A CARDIFF Devils coach – who combines his successful career on the ice with his role as a cancer scientist – enjoyed a different end to a training session when his players wore orange tutus and colourful socks to launch the Stand Up To Cancer campaign in Wales.
The players swapped their traditional red, black and white kit for orange and twirled on the ice for this video to support Stand Up To Cancer’s ‘unpredictable dress up’
challenge – where supporters pay or get sponsored to wear something completely unexpected for a day at work, school or home.
Stand Up to Cancer, a joint fundraising campaign from Cancer Research UK and Channel 4, unites scientists, celebrities and communities across the UK, raising money to take developments from the lab and transform them, quickly, into brand new tests and treatments.
Assistant Coach Luke Piggott is passionate about the campaign as he trains the Devils every Tuesday to Friday morning and then heads straight for the laboratory at Cardiff University to discover new treatments for breast, pancreatic, bowel, lung and prostate cancer.
Luke, who joined the Cardiff Devils as a player in 2010 and became a scientist in 2012, said: “We are thrilled to be launching Stand Up To Cancer in Wales as it’s cause that’s close to all our hearts.
“I have lost three friends to cancer and another friend has recently been diagnosed with breast cancer. There was a big loss in the hockey world recently as the wife of ex-player, Mark Thomas, died from breast cancer just last week. It’s definitely a disease that affects everyone in some form.”
Luke, 33, says knowing people close to him affected by his disease inspires him in his career at the Wales Cancer Research Centre.
“My job is focused on developing new therapeutics for cancer patients and putting them into clinical trials,” said Luke. “Having personal experiences with cancer, both in the hockey world and in my own personal life, is a huge driver for me.
“You can see the direct impact that these new treatments can have on people’s lives and that’s something that pushes us forward every year to get something new to patients and help them with their disease.”
His two careers share many similarities. “My role in the hockey world is very similar to my research work as they are both very strategic,” said Luke. “There’s a lot of thought process that goes into every day and there’s also the analysis portion of both roles that cross over in many ways.”
Luke said: “The public’s support is of prime importance to the work I do. Without donations and the public helping with fundraising initiatives like Stand Up To Cancer, we couldn’t continue with our ground-breaking research at universities.”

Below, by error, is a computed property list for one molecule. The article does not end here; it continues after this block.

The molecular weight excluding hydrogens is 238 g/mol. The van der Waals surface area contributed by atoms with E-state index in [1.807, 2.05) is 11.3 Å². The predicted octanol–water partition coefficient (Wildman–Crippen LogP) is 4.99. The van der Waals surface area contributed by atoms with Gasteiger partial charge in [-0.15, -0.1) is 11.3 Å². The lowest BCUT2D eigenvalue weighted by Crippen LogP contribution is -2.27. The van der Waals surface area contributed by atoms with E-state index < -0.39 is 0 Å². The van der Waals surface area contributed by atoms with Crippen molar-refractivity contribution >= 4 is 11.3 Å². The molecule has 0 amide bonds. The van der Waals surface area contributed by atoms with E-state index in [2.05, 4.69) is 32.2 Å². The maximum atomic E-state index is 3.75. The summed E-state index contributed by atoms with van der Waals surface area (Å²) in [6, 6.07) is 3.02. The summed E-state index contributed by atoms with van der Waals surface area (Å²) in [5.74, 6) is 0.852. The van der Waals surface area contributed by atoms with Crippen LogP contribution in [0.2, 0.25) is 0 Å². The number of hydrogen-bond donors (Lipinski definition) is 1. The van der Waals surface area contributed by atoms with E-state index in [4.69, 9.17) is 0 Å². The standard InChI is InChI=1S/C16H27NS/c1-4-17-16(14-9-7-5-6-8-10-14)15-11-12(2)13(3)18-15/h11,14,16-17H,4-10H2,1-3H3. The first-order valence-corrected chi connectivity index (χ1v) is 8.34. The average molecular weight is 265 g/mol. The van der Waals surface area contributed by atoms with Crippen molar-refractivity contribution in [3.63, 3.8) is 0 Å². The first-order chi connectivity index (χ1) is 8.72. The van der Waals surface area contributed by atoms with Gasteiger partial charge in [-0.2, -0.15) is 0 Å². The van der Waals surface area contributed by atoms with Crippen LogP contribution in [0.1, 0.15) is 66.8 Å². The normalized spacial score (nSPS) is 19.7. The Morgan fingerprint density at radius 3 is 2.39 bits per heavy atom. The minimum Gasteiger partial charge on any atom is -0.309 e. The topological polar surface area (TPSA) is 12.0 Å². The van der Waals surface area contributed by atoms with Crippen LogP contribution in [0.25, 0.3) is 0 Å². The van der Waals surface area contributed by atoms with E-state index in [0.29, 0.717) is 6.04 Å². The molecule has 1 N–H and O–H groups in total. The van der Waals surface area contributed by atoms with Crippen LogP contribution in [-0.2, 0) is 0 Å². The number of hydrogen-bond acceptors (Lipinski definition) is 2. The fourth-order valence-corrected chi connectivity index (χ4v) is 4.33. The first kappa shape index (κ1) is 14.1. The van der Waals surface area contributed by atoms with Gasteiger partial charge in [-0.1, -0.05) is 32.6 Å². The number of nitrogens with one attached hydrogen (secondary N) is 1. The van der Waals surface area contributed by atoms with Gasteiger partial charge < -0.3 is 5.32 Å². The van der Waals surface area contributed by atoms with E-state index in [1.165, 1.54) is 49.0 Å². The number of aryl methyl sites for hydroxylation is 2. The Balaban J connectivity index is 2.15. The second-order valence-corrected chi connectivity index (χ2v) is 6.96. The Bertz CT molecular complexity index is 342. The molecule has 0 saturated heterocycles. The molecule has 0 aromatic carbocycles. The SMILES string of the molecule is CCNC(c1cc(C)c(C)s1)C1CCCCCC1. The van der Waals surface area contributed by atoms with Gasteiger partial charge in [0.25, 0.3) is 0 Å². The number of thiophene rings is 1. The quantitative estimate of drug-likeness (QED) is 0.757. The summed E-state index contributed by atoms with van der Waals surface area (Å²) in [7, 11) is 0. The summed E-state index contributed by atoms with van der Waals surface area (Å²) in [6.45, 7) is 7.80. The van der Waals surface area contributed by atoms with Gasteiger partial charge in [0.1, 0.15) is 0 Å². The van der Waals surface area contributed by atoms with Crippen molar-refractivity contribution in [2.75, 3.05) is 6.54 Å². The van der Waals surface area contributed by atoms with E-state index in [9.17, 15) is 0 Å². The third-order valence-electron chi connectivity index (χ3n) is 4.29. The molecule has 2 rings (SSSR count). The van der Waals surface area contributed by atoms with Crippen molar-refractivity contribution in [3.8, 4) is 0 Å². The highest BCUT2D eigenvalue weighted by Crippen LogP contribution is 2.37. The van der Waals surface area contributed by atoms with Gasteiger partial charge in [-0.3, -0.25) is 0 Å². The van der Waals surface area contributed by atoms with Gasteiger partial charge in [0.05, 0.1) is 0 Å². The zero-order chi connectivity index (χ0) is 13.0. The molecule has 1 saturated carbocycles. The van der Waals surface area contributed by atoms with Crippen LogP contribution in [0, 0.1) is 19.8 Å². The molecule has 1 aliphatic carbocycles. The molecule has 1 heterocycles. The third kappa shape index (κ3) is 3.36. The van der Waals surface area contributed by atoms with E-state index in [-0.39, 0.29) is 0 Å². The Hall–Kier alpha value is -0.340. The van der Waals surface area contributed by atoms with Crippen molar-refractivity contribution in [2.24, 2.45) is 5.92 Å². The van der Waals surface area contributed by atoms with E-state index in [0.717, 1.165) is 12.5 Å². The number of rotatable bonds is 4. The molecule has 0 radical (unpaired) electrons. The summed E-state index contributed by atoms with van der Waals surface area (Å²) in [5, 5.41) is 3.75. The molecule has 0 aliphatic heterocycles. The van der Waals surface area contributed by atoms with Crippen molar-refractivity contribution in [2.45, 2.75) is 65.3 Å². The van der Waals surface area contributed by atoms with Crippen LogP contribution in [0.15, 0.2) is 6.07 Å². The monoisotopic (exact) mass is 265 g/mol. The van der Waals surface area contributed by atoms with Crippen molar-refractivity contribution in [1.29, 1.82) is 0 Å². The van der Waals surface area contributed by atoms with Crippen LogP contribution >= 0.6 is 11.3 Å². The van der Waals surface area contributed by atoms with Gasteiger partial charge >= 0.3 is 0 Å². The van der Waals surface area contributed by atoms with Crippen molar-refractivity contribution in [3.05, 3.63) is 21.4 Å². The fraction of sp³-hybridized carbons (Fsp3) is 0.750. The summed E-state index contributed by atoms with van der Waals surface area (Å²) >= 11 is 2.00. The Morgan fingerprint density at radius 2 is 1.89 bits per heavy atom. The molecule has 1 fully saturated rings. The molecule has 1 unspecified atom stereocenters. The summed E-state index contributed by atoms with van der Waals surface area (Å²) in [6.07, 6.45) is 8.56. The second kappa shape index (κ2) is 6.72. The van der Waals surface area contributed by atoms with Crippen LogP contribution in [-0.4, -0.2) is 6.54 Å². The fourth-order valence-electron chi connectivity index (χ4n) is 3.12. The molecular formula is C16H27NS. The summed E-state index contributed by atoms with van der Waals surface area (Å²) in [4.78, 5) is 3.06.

Luke, who has been an assistant coach since last year, is proud of how the players support charities like Cancer Research UK.
He said: “The guys are awesome when it comes to supporting charities and community projects. I didn’t give them any warning and they were more than willing to wear tutus and do twirls on the ice to help raise awareness. It’s always great seeing the guys wanting to support such worthwhile causes.”
Stand Up To Cancer is supported by a host of stars including Davina McCall, Alan Carr, Maya Jama, Greg Rutherford and Joe Lycett.
Ruth Amies, Cancer Research UK’s spokesperson for Wales, said: “We’d like to say a huge thank you to Luke and the Cardiff Devils for their colourful support. We hope their transformation will inspire people across Wales to find their own fun way to raise money.
“Whether it’s accountants transforming into punks, police officers dressing as burglars or teachers donning school uniforms, the unpredictable dress up is a fun and easy way to get involved and raise money.”
People in Cardiff are being encouraged to get involved in Stand Up To Cancer’s Fortnight of Fundraising between 11- 25 October by requesting a free fundraising pack.
They can choose to fundraise in their own way or pick from a host of fun-filled ideas, like the unpredictable dress up challenge, which will help to speed up life-saving research.
And for those who want to show their support for the campaign in style, a fun range of clothing and accessories is also available online.
In Wales, around two people are diagnosed with cancer every hour.
Ruth added: “By supporting Stand Up To Cancer, our supporters will be helping to fund game-changing research, to make a huge difference to cancer patients and their families.
“There’s been amazing progress in the past few decades and more people are surviving cancer than ever before. But one in two of us in the UK will develop the disease at some point in our lifetime. That’s why we need as many people as possible to get involved. There’s power in numbers and if we all work together we can defeat anything, even cancer.”
Since it was launched in the UK in 2012, Stand Up To Cancer has raised over £62 million to fund 52 pioneering clinical trials and research projects.
Right now, scientists are developing new tactics to boost the immune system’s ability to take out cancer cells. They’re creating cutting-edge technologies to detect cancer cells in the blood, which could transform the way cancer is diagnosed. And they’re using MRI to turn radiotherapy into a more precise, personalised and powerful anti-cancer weapon.
This autumn will also see a dedicated season of Stand Up To Cancer programming on Channel 4.
To get involved visit su2c.org.uk